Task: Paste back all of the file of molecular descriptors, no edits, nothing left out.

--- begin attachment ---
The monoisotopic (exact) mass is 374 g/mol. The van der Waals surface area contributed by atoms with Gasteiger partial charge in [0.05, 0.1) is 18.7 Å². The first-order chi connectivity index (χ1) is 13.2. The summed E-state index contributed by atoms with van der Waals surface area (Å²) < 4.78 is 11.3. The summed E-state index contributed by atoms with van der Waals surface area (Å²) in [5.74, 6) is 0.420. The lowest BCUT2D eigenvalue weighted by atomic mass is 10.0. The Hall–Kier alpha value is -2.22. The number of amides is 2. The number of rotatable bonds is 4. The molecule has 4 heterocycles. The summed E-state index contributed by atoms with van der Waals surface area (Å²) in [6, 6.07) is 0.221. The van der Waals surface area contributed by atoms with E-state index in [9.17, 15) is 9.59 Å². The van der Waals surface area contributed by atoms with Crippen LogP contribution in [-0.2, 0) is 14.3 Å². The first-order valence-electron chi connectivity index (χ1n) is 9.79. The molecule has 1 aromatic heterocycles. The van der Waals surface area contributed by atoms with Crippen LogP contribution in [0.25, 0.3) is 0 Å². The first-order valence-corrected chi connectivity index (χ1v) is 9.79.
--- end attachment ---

The monoisotopic (exact) mass is 374 g/mol. The van der Waals surface area contributed by atoms with Gasteiger partial charge in [0.05, 0.1) is 18.7 Å². The first-order chi connectivity index (χ1) is 13.2. The summed E-state index contributed by atoms with van der Waals surface area (Å²) < 4.78 is 11.3. The summed E-state index contributed by atoms with van der Waals surface area (Å²) in [5.74, 6) is 0.420. The lowest BCUT2D eigenvalue weighted by atomic mass is 10.0. The Hall–Kier alpha value is -2.22. The number of amides is 2. The number of rotatable bonds is 4. The molecule has 4 heterocycles. The summed E-state index contributed by atoms with van der Waals surface area (Å²) in [6, 6.07) is 0.221. The van der Waals surface area contributed by atoms with E-state index in [9.17, 15) is 9.59 Å². The van der Waals surface area contributed by atoms with Crippen LogP contribution in [-0.2, 0) is 14.3 Å². The first-order valence-electron chi connectivity index (χ1n) is 9.79. The molecule has 1 aromatic heterocycles. The van der Waals surface area contributed by atoms with Crippen LogP contribution in [0.25, 0.3) is 0 Å². The first-order valence-corrected chi connectivity index (χ1v) is 9.79.